"Grass is Greener" conundrum; more conundrum

While there is still a lot of hand-wringing in DC about Crimea becoming part of Russia, we might consider this story in the NYTimes about the consequences of joining Russia. South Ossetia signed up in 2008 after a scuffle between Russia and Georgia; now a certain amount of seller's remorse has emerged, at least economically.

Even if the Times story suggests a bout of schadenfreude, the outcome may be of interest to the Crimeans. "These days South Ossetia’s economy is entirely dependent on budgetary funds from Russia. Unemployment is high, and so are prices, since goods must now be shuttled in through the tunnel, long and thin like a drinking straw, that cuts through the Caucasus ridge from Russia. Its political system is controlled by elites loyal to Moscow, suddenly wealthy enough to drive glossy black cars, though many roads are pitted or unpaved."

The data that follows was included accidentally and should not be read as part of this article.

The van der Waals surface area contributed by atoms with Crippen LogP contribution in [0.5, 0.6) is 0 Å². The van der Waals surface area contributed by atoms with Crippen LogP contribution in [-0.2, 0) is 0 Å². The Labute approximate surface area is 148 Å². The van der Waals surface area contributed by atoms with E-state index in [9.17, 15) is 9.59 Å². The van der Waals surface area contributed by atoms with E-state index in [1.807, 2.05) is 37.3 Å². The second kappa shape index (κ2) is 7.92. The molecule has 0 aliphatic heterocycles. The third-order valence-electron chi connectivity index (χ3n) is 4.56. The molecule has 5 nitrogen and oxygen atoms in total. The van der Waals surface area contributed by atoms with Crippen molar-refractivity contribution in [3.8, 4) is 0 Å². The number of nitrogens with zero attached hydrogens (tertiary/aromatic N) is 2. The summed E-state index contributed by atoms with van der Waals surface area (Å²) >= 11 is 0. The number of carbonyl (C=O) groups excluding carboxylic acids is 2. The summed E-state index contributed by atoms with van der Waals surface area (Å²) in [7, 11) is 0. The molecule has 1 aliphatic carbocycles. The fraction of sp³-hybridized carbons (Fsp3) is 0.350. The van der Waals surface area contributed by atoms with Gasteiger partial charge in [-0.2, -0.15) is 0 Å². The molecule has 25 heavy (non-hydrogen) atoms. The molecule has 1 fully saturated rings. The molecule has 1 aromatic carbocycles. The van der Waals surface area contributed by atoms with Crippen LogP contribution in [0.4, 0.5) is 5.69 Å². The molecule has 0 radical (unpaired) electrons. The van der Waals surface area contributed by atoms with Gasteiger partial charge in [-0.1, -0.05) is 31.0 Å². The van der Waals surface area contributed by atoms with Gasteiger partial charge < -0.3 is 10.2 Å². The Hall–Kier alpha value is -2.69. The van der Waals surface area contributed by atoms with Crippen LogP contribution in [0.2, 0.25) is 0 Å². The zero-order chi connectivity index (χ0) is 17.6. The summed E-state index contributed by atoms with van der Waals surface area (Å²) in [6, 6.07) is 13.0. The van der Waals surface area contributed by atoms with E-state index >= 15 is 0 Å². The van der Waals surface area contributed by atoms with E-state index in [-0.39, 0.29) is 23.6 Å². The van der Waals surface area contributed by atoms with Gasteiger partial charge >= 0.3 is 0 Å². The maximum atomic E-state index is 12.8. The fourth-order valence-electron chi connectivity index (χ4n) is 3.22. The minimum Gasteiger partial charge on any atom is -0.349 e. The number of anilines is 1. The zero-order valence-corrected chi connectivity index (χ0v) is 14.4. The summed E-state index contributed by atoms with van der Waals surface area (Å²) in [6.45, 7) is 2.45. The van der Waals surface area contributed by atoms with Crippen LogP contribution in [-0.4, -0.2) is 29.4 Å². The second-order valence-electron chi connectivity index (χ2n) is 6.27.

William Pfaff speaks: Right here at Commonweal, a balanced and brief assessment of what Putin is NOT likely to do.

UPDATES: Leadership is a major challenge for Ukraine as it attempts to move ahead. The heroine of the moment, Yulia Tymoshenko, recently released from jail is likely to be a candidate in the coming elections. This profile shows why many Ukrainians who hope for change might hesitate to re-elect her though as Putin has said, "She's the only man in Ukraine." He should know!

A Round-Up of what the EU missed in the run-up to the Ukraine conundrum. Detailed but succinct analysis; some helpful maps. Ukrainian Tumult Highlights EU's Past Missteps and Future Dangers.

A Kathleen Parker interview with Nikita Kruschev's (he gave Ukraine the Crimea) great-great grandaughter; it's about Putin and what he did and is likely to do (or not). HT: Jim Jenkins

Margaret O’Brien Steinfels is a former editor of Commonweal. 

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